CS Lewis once said that "grief is like the sky, it covers everything." In recent weeks, our family has found that this is so very true. It seems that there is no right or wrong way to travel this path of grief. I have created this blog in hopes that some day we will be able to look back on our journey and see written proof that our great God never leaves us. God is good all the time.

Celebrating Laynee

You might want to scroll to the bottom of this page and pause the music before playing this video.

Sunday, July 22, 2012

Healing in Heaven

Yesterday the girls and I ran for the children of St Jude.   Brock, though not old enough to run with us, went as a volunteer for keeping the runners hydrated.  It was an incredible, emotion filled day.  If you are unfamiliar with St Jude,   is internationally recognized for its pioneering research and treatment of children with cancer and other catastrophic diseases. Ranked one of the best pediatric cancer hospitals in the country, St. Jude is the first and only National Cancer Institute-designated Comprehensive Cancer Center devoted solely to children.  Their main hospital is in Memphis, Tennessee but we are honored to have the St Jude Midwest Affiliate just minutes away from our home at OSF Children's Hospital. St Jude funds treatment and research for children with cancer. In other words, what insurance does not cover of the astonomical cost of cancer treatment, St Jude pays for.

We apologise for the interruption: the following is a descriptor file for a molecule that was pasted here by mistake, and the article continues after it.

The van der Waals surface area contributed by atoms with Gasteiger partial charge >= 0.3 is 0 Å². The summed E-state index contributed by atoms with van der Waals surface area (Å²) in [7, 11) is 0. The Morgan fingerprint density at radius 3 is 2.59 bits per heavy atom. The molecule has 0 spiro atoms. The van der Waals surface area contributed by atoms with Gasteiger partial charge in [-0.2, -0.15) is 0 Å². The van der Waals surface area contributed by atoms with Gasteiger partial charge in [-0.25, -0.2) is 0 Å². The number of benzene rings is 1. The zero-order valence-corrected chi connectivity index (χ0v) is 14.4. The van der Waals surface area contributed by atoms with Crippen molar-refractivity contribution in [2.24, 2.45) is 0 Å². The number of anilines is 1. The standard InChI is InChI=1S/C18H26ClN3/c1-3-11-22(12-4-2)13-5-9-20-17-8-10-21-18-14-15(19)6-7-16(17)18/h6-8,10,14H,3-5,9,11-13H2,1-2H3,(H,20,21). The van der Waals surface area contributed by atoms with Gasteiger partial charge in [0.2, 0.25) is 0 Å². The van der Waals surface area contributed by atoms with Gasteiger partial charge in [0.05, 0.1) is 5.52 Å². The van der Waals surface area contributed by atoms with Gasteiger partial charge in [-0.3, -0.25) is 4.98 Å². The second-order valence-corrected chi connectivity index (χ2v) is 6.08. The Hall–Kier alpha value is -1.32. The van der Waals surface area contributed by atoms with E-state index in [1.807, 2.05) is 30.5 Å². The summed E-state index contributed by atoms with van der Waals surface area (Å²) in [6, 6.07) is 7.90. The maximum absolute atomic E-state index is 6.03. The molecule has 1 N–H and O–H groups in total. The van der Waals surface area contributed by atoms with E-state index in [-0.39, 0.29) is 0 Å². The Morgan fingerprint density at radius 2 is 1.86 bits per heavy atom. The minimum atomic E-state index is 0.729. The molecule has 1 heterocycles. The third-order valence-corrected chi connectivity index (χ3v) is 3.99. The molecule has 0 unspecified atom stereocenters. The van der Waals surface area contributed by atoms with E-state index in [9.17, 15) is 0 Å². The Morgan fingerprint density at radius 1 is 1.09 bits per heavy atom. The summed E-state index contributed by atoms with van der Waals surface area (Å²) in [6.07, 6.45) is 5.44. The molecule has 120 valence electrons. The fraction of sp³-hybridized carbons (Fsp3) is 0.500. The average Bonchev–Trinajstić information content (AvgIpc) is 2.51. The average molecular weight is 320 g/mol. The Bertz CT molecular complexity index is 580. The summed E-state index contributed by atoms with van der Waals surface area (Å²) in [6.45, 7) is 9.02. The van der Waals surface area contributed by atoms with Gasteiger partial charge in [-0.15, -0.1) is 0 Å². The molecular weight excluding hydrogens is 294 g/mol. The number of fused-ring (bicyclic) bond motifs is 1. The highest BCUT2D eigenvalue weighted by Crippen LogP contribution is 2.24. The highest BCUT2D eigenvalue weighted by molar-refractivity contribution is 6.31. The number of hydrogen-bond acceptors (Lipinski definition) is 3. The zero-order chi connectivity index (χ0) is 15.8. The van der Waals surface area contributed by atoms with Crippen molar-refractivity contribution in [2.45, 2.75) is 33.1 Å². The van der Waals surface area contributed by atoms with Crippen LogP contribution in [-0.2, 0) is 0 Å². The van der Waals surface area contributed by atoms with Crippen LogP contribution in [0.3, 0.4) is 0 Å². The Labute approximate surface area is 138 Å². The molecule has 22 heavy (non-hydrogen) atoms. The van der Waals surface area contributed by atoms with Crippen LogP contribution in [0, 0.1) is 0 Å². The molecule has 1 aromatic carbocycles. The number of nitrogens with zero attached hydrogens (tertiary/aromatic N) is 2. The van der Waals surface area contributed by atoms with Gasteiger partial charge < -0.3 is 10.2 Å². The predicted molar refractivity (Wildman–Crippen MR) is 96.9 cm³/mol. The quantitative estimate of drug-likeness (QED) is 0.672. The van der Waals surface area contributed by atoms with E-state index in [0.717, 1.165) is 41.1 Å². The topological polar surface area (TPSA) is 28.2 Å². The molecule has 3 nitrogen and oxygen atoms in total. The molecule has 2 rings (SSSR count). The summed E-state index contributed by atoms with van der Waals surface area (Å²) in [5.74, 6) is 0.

Each year, thousands of runners come together to raise money for St Jude.  Some run all the way from Memphis to the Midwest Affiliate, here in Peoria, Illinois.  Others, like the girls and I, run from our own communities to Peoria. We ask people to sponsor us as we run and together. Millions of dollars are raised for St Jude children.  This year was an especially heroic year as temperatures across the nation soared into the triple digits, making hydration and safety a very real concern.